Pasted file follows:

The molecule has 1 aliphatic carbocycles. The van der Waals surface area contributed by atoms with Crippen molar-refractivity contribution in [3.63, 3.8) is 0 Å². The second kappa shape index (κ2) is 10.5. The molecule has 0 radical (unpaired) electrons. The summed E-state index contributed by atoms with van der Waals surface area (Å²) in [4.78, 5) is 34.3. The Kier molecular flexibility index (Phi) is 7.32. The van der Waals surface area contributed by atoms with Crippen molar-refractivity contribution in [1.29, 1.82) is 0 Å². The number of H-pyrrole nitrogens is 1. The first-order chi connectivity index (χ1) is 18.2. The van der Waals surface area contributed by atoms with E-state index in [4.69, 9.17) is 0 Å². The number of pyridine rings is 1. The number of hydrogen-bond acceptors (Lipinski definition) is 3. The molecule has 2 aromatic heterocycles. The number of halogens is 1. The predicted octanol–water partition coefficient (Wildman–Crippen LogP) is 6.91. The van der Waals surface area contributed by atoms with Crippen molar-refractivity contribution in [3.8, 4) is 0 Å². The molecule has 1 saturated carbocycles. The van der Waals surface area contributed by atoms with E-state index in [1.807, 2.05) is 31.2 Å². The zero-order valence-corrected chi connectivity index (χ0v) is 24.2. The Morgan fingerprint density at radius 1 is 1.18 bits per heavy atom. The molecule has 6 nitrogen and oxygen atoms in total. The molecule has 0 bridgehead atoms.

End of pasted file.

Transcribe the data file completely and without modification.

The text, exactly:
The molecule has 1 aliphatic carbocycles. The van der Waals surface area contributed by atoms with Crippen molar-refractivity contribution in [3.63, 3.8) is 0 Å². The second kappa shape index (κ2) is 10.5. The molecule has 0 radical (unpaired) electrons. The summed E-state index contributed by atoms with van der Waals surface area (Å²) in [4.78, 5) is 34.3. The Kier molecular flexibility index (Phi) is 7.32. The van der Waals surface area contributed by atoms with Crippen molar-refractivity contribution in [1.29, 1.82) is 0 Å². The number of H-pyrrole nitrogens is 1. The first-order chi connectivity index (χ1) is 18.2. The van der Waals surface area contributed by atoms with E-state index in [4.69, 9.17) is 0 Å². The number of pyridine rings is 1. The number of hydrogen-bond acceptors (Lipinski definition) is 3. The molecule has 2 aromatic heterocycles. The number of halogens is 1. The predicted octanol–water partition coefficient (Wildman–Crippen LogP) is 6.91. The van der Waals surface area contributed by atoms with Crippen molar-refractivity contribution in [3.8, 4) is 0 Å². The molecule has 1 saturated carbocycles. The van der Waals surface area contributed by atoms with E-state index in [1.807, 2.05) is 31.2 Å². The zero-order valence-corrected chi connectivity index (χ0v) is 24.2. The Morgan fingerprint density at radius 1 is 1.18 bits per heavy atom. The molecule has 6 nitrogen and oxygen atoms in total. The molecule has 0 bridgehead atoms.